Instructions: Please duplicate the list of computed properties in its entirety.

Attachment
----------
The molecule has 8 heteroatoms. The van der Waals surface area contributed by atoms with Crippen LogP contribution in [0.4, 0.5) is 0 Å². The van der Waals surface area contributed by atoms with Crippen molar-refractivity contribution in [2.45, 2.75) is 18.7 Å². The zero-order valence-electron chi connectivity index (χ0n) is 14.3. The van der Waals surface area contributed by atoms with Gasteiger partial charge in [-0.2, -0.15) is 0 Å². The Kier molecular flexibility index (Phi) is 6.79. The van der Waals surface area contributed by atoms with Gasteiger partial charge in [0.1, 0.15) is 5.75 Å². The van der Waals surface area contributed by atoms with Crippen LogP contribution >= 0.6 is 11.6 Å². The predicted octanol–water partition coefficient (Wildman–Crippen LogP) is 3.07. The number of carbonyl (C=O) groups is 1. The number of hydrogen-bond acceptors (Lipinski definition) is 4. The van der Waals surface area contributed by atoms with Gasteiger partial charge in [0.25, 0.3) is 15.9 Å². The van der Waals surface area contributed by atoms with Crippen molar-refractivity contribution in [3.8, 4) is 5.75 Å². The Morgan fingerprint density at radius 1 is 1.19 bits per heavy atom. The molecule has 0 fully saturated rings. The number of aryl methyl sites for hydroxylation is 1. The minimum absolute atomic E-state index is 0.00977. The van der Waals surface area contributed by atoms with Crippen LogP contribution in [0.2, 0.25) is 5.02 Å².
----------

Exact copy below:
The molecule has 8 heteroatoms. The van der Waals surface area contributed by atoms with Crippen LogP contribution in [0.4, 0.5) is 0 Å². The van der Waals surface area contributed by atoms with Crippen molar-refractivity contribution in [2.45, 2.75) is 18.7 Å². The zero-order valence-electron chi connectivity index (χ0n) is 14.3. The van der Waals surface area contributed by atoms with Gasteiger partial charge in [-0.2, -0.15) is 0 Å². The Kier molecular flexibility index (Phi) is 6.79. The van der Waals surface area contributed by atoms with Gasteiger partial charge in [0.1, 0.15) is 5.75 Å². The van der Waals surface area contributed by atoms with Crippen LogP contribution >= 0.6 is 11.6 Å². The predicted octanol–water partition coefficient (Wildman–Crippen LogP) is 3.07. The number of carbonyl (C=O) groups is 1. The number of hydrogen-bond acceptors (Lipinski definition) is 4. The van der Waals surface area contributed by atoms with Gasteiger partial charge in [0.25, 0.3) is 15.9 Å². The van der Waals surface area contributed by atoms with Crippen molar-refractivity contribution in [3.8, 4) is 5.75 Å². The Morgan fingerprint density at radius 1 is 1.19 bits per heavy atom. The molecule has 0 fully saturated rings. The number of aryl methyl sites for hydroxylation is 1. The minimum absolute atomic E-state index is 0.00977. The van der Waals surface area contributed by atoms with Crippen LogP contribution in [0.2, 0.25) is 5.02 Å².